Photosynthesize This

via JPL
So there is this joke we have, about how being the one government agency that routinely does its job … never mind. At any rate, NASA would have you know:

Data from satellite sensors show that during the Northern Hemisphere’s growing season, the Midwest region of the United States boasts more photosynthetic activity than any other spot on Earth, according to NASA and university scientists.

Healthy plants convert light to energy via photosynthesis, but chlorophyll also emits a fraction of absorbed light as a fluorescent glow that is invisible to the naked eye. The magnitude of the glow is an excellent indicator of the amount of photosynthesis, or gross productivity, of plants in a given region.

Research in 2013, led by Joanna Joiner of NASA’s Goddard Space Flight Center in Greenbelt, Md., demonstrated that fluorescence from plants could be teased out from existing data from satellites that were designed and built for other purposes. The new research, led by Luis Guanter of the Freie Universität Berlin, used the data for the first time to estimate photosynthesis from agriculture. Results were published March 25 in the Proceedings of the National Academy of Sciences.

According to co-author Christian Frankenberg of NASA’s Jet Propulsion Laboratory in Pasadena, Calif., “The paper shows that fluorescence is a much better proxy for agricultural productivity than anything we’ve had before. This can go a long way regarding monitoring—and maybe even predicting—regional crop yields.”

Guanter, Joiner and Frankenberg launched their collaboration at a 2012 workshop, hosted by the Keck Institute for Space Studies at the California Institute of Technology (Caltech) in Pasadena, to explore measurements of photosynthesis from space. The team noticed that on an annual basis, the tropics are the most active in photosynthesis. But during the Northern Hemisphere’s growing season, the U.S. Corn Belt “really stands out,” Frankenberg said. “Areas all over the world are not as productive as this area.”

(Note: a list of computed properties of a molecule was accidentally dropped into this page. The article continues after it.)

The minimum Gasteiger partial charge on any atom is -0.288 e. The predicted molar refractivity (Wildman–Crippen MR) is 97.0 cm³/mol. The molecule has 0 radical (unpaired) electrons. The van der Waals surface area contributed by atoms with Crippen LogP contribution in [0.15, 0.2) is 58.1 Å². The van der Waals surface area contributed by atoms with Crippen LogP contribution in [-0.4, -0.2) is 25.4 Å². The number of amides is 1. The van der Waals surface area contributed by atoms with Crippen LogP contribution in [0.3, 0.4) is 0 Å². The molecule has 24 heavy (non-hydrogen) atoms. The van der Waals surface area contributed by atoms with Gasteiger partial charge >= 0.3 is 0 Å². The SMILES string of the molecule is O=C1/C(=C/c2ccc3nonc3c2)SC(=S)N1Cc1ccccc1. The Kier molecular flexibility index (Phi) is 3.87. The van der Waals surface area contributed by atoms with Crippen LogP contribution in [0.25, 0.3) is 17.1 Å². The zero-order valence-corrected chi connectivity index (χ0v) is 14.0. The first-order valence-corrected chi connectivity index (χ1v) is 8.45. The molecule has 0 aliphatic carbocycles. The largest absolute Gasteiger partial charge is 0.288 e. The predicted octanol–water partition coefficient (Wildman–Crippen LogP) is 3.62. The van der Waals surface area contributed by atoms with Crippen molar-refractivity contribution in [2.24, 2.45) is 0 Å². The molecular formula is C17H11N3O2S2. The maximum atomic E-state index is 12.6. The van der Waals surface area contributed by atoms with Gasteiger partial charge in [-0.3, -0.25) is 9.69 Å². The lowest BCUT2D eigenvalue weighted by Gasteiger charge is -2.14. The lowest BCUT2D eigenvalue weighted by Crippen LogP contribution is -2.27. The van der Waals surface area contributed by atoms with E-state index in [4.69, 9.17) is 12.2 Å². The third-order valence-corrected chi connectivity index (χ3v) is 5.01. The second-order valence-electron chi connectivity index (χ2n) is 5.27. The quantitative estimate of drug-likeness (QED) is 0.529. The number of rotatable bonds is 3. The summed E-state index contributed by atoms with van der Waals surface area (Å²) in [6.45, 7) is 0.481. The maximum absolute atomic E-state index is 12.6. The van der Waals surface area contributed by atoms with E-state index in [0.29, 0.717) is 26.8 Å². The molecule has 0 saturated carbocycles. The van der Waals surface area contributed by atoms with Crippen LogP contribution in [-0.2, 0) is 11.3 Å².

You are allowed to be impressed. It really is cool, after all.
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Jet Propulsion Laboratory. “Satellite Shows High Productivity from U.S. Corn Belt”. March 31, 2014.

(Tip o’the hat to S.L.)

You Wouldn’t Believe ….

Now this is a paragraph:

Among the more profitable endosymbioses is one that allows the host to derive energy from sunlight. The light-harvesting machines of plants and algae, for example, are the products of an ancient merger between a photosynthetic bacterium and a microbial eukaryote. Like mitochondria, present-day plastids—including both pigmented light-harvesting as well as unpigmented nonphotosynthetic chloroplasts—are fully and inescapably integrated into the host cell. Their journey from bacterium to internal solar-powered generator is responsible for much of the success and diversity of life on earth; no other cellular invention has had a greater impact on eukaryotic evolution. In fact, as scientists continue to uncover new and bizarre plastid-bearing lineages, it is becoming clear that many eukaryotic groups lacking plastids actually descend from photosynthetic ancestors. Some species are even in the process of generating novel plastid organelles.

(Smith)

That is to say, just stop and consider everything in that paragraph.

Elysia chlorotica, for instance:

Elysia ChloroticaElysia chlorotica is a “solar-powered” marine sea slug that sequesters and retains photosynthetically active chloroplasts from the algae it eats and, remarkably, has incorporated algal genes into its own genetic code. It is emerald green in color often with small red or white markings, has a slender shape typical of members of its genus, and parapodia (lateral “wings”) that fold over its body in life. This sea slug is unique among animals to possess photosynthesis-specific genes and is an extraordinary example of symbiosis between an alga and mollusc as well as a genetic chimera of these two organisms.

(Encyclopedia of Life)

Is there really anything we can add to that? Behold … life!
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Smith, David. “Steal My Sunshine”. The Scientist. January 1, 2013.

“Eastern Emerald Elysia”. Encyclopedia of Life. (n.d.)

Pierce, S. K., et al. “Horizontal Transfer of Functional Nuclear Genes Between Multicellular Organisms”. The Biological Bulletin. 204: 237-240. June, 2003.

Image credit: Patrick Krug via EOL.org